Basic blood screening for your pet includes a complete blood count (CBC) and serum chemistries (also called chemistry screen).

This test provides information on clotting ability; hydration status; immune system function; and the
presence of infection, inflammation, and anemia.

Red Blood Cell (RBC) Parameters:
Values such as RBC, HCT, and HGB can help determine the hydration status of your pet. Additionally, the
presence of anemia and other blood disorders can be identified.

  • RBC (red blood cell count): measures the number of red blood cells in the blood sample.
  • HGB(hemoglobin): hemoglobins are the oxygen-carrying pigments of the red blood cells.
  • HCT (hematocrit): measures the percentage of red blood cells in a blood sample.

White Blood Cell (WBC) Parameters:
This portion of the CBC is done to identify exactly what types of and how many white blood cells are present in
your pet’s blood. Indications of infection, inflammation, cancer, parasitic infection, and allergies can be
identified from this information.

  • WBC (white blood cell count): measures the number of white blood cells in the blood sample. White blood cells are vital to immune system function. Increases and decreases indicate certain diseases or infections.
  • Polys (neutrophils): These are inflammatory cells associated with infectious and noninfectious disease processes.
  • Lymph (lymphocytes): These are immune cells that are highly responsive to stress and can be increased in chronic infections
  • Monos (monocytes): These are inflammatory cells associated with the repair of damaged tissues.
  • Eos (eosinophils): another specific type of white blood cell that indicates allergic or parasitic conditions.
  • Baso (basophils): These are inflammatory cells associated with parasitic disease, hypersensitivity, and allergy.

Platelets are cell fragments that form blood clots. Decreases are seen with decreased bone production (e.g.
bone marrow disease), increased use of them in the body (e.g. inflammation or recent blood loss), and
destruction of them in the blood (e.g. infectious or autoimmune disease). Increases are associated with
chronic inflammation.

Serum Chemistries:
These tests evaluate organ function (eg. kidney, liver, pancreas), electrolyte status and hormone levels. In addition to providing important information on the overall health of a pet, these tests are an important aid in diagnosing and determining treatment for pets with toxin exposure, pets with non-specific symptoms, (such as vomiting and lethargy), pets receiving long term medications and for evaluationg the health of a pet prior to surgery or dental cleaning under anesthesia.

  • GLU (glucose): Also known as blood sugar, elevated levels of it may indicate diabetes mellitus or high levels of stress. 
  • BUN (blood urea nitrogen): This is a good indicator of kidney function. Azotemia (increased BUN) can be caused by disease of the kidney, liver, or heart or urethral obstruction, shock, or dehydration.
  • Creatinine: Another kidney value that helps distinguish between kidney and non-kidney causes of an elevated BUN.
  • Sodium: An electrolyte that is lost with vomiting, diarrhea, kidney disease, and Addison’s disease.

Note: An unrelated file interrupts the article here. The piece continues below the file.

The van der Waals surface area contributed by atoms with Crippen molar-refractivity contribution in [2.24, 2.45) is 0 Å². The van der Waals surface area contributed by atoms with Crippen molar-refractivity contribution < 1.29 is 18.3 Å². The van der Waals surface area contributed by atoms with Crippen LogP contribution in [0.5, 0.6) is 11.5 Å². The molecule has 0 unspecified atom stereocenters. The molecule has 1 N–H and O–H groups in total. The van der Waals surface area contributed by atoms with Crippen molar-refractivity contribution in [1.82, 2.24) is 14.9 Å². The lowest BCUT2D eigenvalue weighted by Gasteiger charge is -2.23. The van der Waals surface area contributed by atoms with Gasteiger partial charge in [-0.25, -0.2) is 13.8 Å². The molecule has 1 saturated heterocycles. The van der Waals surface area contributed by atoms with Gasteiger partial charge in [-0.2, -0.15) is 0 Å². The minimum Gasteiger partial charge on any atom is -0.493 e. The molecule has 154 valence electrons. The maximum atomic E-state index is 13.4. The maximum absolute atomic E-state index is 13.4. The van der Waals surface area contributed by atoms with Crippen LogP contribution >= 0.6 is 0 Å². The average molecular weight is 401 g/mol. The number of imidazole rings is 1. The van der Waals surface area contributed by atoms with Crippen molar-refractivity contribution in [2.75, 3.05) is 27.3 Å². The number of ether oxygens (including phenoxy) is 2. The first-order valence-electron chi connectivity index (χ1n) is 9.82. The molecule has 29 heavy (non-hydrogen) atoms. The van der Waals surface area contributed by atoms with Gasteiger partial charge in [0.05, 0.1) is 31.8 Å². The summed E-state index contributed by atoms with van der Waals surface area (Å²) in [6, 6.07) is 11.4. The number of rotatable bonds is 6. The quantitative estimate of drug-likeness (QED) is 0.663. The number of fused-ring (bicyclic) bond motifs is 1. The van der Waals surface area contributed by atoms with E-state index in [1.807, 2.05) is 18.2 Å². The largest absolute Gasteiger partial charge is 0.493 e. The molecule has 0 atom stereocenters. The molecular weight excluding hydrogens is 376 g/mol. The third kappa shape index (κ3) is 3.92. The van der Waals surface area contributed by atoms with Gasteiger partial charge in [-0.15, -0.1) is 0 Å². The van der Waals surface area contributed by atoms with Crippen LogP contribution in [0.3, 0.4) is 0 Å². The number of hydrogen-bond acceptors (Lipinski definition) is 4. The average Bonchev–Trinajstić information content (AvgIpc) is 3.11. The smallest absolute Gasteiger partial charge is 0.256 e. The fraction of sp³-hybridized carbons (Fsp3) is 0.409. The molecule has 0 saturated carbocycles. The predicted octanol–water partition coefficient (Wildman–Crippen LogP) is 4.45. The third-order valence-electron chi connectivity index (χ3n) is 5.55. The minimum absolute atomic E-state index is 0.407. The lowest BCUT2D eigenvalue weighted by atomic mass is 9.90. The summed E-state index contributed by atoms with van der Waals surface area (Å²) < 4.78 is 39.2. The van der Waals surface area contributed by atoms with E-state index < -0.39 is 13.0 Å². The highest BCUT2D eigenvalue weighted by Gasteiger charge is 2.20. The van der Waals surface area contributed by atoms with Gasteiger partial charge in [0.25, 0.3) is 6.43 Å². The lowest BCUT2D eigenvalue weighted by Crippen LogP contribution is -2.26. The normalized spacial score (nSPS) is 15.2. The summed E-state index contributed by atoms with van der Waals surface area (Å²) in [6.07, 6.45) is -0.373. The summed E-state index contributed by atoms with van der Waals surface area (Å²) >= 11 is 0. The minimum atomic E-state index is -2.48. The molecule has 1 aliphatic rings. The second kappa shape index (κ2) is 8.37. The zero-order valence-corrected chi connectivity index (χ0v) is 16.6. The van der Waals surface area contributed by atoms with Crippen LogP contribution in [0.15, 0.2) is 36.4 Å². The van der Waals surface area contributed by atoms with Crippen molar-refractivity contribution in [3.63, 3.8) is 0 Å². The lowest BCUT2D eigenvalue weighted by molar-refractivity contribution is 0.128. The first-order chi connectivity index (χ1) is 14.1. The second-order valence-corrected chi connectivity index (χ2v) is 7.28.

• Potassium: An important electrolyte that can be decreased with vomiting, diarrhea, and excessive urination. Increased levels may indicate kidney failure, Addison’s disease, dehydration, and urethral obstruction. High levels can lead to cardiac arrest. In cats, decreases of this value are commonly seen in cats with kidney and thyroid disease.
  • Chloride: An electrolyte that is commonly lost with vomiting or Addison’s disease. Elevations of this can indicate dehydration.
  • Carbon Dioxide: Carbon dioxide acts as a buffer system to help maintain the acid-base balance of the blood. Abnormalities can be caused by respiratory disease, kidney disease, severe vomiting and diarrhea, and severe infections.
  • Calcium: Changes of the amount of calcium in the blood can indicate the presence of tumors, hyperparathyroidism, and kidney disease.
  • Phosphorus: Elevations of phosphorus are associated with kidney disease, hyperthyroidism, and bleeding disorders.
  • Total Protein: This value indicates hydration status and provides information about the liver, kidneys, infection, and diseases.
  • Albumin: This is a serum protein that helps evaluate hydration, hemorrhage, and intestinal, liver, and kidney diseases.
  • Globulin: Globulins are blood proteins that are often increased in certain disease states including chronic inflammation.
  • Bilirubin, total: Increased levels of bilirubin may indicate liver or hemolytic disease. This test can help identify bile duct problems and certain types of anemia.
  • ALP (Alkaline phosphatase): Elevations of this liver value may indicate liver damage, intestinal disease, Cushing’s disease, and active bone growth in younger animals.
  • GGT (gamma glutamyl transferase): Abnormalities of this enzyme indicates liver disease or an excess of corticosteroids.
  • ALT (alanine aminotransferase): This liver value is a sensitive indicator of active liver damage but does not specify the cause.
  • AST (aspartate aminotransferase): Increases of this value can indicate damage to the liver, heart, or skeletal muscles.
  • CK (creatine kinase): Increases are associated with muscle damage.Cholesterol: This value is used to supplement the diagnosis of hypothyroidism, liver disease, Cushing’s disease, and diabetes mellitus.
  • Amylase: Elevations of this value may indicate pancreatitis or kidney disease.
  • Lipase: This enzyme may indicate the presence of pancreatitis.
  • T4 – RIA (thyroxine): Total thyroxine values indicate hormone balance or imbalance. Decreased levels indicate hypothyroidism (more common in dogs), and increased levels indicate hyperthyroidism (more common in cats)

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